Sentencing hearing for Victoria fraudster adjourned until March
Jan 28 2012
The sentencing hearing for a former advertising sales rep at Chek TV who defrauded friends in the business community out of $235,000 to finance his gambling addiction will continue March 15 and 16.
Michael Muir has pleaded guilty to five counts of fraud over $5,000 between June 2007 and January 2009.
At his sentencing hearing, which began Jan.10, Crown prosecutor Laura Ford told B.C. Supreme Court Justice Robert Johnston that the offences were a classic Ponzi scheme — a form of fraud in which belief in a nonexistent business venture is fostered by the payment of quick returns to the first investors from money paid by subsequent investors. Ford asked Johnston to impose a prison sentence of two to 21⁄2 years.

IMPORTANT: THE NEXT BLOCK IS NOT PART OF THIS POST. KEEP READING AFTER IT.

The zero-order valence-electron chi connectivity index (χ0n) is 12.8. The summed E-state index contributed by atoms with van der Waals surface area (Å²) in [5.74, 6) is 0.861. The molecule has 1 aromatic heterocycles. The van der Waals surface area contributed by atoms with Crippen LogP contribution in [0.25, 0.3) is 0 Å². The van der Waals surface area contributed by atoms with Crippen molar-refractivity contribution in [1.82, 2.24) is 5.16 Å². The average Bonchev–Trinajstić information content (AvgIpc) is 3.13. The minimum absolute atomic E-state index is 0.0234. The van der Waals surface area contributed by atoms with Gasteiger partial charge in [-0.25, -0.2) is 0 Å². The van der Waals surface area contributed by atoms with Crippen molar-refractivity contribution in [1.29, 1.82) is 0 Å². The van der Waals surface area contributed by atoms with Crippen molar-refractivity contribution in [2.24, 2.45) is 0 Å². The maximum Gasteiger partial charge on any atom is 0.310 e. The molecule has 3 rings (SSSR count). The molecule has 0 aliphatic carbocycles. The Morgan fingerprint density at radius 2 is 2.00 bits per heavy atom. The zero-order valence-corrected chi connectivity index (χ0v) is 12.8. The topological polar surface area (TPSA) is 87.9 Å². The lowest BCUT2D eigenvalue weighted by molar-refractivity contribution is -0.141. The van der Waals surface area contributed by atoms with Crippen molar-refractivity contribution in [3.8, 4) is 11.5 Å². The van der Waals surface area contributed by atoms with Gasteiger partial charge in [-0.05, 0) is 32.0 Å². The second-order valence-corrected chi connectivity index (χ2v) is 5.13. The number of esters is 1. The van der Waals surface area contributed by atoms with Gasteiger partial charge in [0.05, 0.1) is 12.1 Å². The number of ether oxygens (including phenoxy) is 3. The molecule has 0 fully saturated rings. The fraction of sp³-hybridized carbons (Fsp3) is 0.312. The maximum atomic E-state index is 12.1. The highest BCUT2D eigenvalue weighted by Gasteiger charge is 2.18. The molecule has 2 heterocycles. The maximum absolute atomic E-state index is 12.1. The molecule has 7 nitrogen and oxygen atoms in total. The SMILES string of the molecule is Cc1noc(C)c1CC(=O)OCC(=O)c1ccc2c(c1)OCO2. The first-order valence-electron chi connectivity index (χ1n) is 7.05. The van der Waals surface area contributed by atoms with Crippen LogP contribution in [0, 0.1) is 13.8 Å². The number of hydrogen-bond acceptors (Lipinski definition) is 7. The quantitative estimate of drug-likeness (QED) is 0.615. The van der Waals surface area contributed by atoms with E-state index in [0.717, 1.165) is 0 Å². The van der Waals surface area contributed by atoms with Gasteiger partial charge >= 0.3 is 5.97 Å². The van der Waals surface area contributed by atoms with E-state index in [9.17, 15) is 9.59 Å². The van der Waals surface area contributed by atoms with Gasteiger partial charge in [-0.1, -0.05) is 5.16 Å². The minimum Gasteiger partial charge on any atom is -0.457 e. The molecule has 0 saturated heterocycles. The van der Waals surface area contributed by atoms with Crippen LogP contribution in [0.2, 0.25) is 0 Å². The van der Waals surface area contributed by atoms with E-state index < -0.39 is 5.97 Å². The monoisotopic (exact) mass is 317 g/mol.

Muir, who was a respected member of the media business community, persuaded friends he met in the business world to give him money, Ford said.
Muir told them he was buying a large number of flatscreen TVs from a supplier and selling them to high-end hotels. He promised them a 20 per cent return on their money within a few months.
The frauds were sophisticated, with Muir creating false documents using letterhead for the flatscreen TV company, Ford said. Initially the "investors" saw a return on profit, although it was rolled over into the next purchase of TVs.
"Multiple fictitious deals were concocted by Mr. Muir," Ford said. "But all the money was spent on gambling and it all came crashing down in a cascade of lies and excuses in February 2009."
The hearing was adjourned to allow lawyers to make submissions on restitution — how much Muir owes his victims. Johnston also asked counsel for submissions on whether Muir was in a position of trust when he committed the offences.
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